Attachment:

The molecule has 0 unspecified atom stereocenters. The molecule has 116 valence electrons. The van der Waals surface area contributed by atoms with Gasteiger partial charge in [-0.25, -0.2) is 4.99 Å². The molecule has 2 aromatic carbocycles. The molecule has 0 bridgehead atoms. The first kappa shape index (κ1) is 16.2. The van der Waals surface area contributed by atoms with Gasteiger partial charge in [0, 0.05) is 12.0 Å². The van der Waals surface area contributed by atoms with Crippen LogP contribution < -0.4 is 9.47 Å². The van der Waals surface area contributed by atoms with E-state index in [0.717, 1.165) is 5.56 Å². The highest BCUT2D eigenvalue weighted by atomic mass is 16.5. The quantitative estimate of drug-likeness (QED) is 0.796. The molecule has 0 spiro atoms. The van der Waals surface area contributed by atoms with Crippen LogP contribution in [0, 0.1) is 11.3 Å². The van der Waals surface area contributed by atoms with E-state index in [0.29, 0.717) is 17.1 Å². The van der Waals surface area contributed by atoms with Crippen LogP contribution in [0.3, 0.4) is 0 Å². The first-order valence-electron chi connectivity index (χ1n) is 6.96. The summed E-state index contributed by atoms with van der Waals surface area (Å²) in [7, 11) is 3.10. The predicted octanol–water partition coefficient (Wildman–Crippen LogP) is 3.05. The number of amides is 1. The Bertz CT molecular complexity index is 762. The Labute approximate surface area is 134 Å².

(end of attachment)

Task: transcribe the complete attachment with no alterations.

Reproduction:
The molecule has 0 unspecified atom stereocenters. The molecule has 116 valence electrons. The van der Waals surface area contributed by atoms with Gasteiger partial charge in [-0.25, -0.2) is 4.99 Å². The molecule has 2 aromatic carbocycles. The molecule has 0 bridgehead atoms. The first kappa shape index (κ1) is 16.2. The van der Waals surface area contributed by atoms with Gasteiger partial charge in [0, 0.05) is 12.0 Å². The van der Waals surface area contributed by atoms with Crippen LogP contribution < -0.4 is 9.47 Å². The van der Waals surface area contributed by atoms with E-state index in [0.717, 1.165) is 5.56 Å². The highest BCUT2D eigenvalue weighted by atomic mass is 16.5. The quantitative estimate of drug-likeness (QED) is 0.796. The molecule has 0 spiro atoms. The van der Waals surface area contributed by atoms with Crippen LogP contribution in [0, 0.1) is 11.3 Å². The van der Waals surface area contributed by atoms with E-state index in [0.29, 0.717) is 17.1 Å². The van der Waals surface area contributed by atoms with Crippen LogP contribution in [0.3, 0.4) is 0 Å². The first-order valence-electron chi connectivity index (χ1n) is 6.96. The summed E-state index contributed by atoms with van der Waals surface area (Å²) in [7, 11) is 3.10. The predicted octanol–water partition coefficient (Wildman–Crippen LogP) is 3.05. The number of amides is 1. The Bertz CT molecular complexity index is 762. The Labute approximate surface area is 134 Å².